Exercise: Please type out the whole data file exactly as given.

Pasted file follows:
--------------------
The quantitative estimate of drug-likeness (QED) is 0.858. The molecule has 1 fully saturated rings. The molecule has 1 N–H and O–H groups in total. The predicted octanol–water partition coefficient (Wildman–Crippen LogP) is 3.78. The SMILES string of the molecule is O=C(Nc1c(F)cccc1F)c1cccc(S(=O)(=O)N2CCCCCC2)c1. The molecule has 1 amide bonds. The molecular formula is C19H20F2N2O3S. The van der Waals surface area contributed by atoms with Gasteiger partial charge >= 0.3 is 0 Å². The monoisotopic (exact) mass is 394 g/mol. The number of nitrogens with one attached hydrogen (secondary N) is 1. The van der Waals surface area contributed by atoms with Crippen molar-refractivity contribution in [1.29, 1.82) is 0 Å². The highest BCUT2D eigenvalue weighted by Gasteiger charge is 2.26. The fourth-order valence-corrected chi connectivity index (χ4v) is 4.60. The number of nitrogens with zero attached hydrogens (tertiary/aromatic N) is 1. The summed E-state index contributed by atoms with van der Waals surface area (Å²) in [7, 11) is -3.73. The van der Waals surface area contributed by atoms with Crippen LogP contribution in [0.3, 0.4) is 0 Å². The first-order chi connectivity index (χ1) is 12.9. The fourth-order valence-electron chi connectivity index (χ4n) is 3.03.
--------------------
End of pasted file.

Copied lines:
The quantitative estimate of drug-likeness (QED) is 0.858. The molecule has 1 fully saturated rings. The molecule has 1 N–H and O–H groups in total. The predicted octanol–water partition coefficient (Wildman–Crippen LogP) is 3.78. The SMILES string of the molecule is O=C(Nc1c(F)cccc1F)c1cccc(S(=O)(=O)N2CCCCCC2)c1. The molecule has 1 amide bonds. The molecular formula is C19H20F2N2O3S. The van der Waals surface area contributed by atoms with Gasteiger partial charge >= 0.3 is 0 Å². The monoisotopic (exact) mass is 394 g/mol. The number of nitrogens with one attached hydrogen (secondary N) is 1. The van der Waals surface area contributed by atoms with Crippen molar-refractivity contribution in [1.29, 1.82) is 0 Å². The highest BCUT2D eigenvalue weighted by Gasteiger charge is 2.26. The fourth-order valence-corrected chi connectivity index (χ4v) is 4.60. The number of nitrogens with zero attached hydrogens (tertiary/aromatic N) is 1. The summed E-state index contributed by atoms with van der Waals surface area (Å²) in [7, 11) is -3.73. The van der Waals surface area contributed by atoms with Crippen LogP contribution in [0.3, 0.4) is 0 Å². The first-order chi connectivity index (χ1) is 12.9. The fourth-order valence-electron chi connectivity index (χ4n) is 3.03.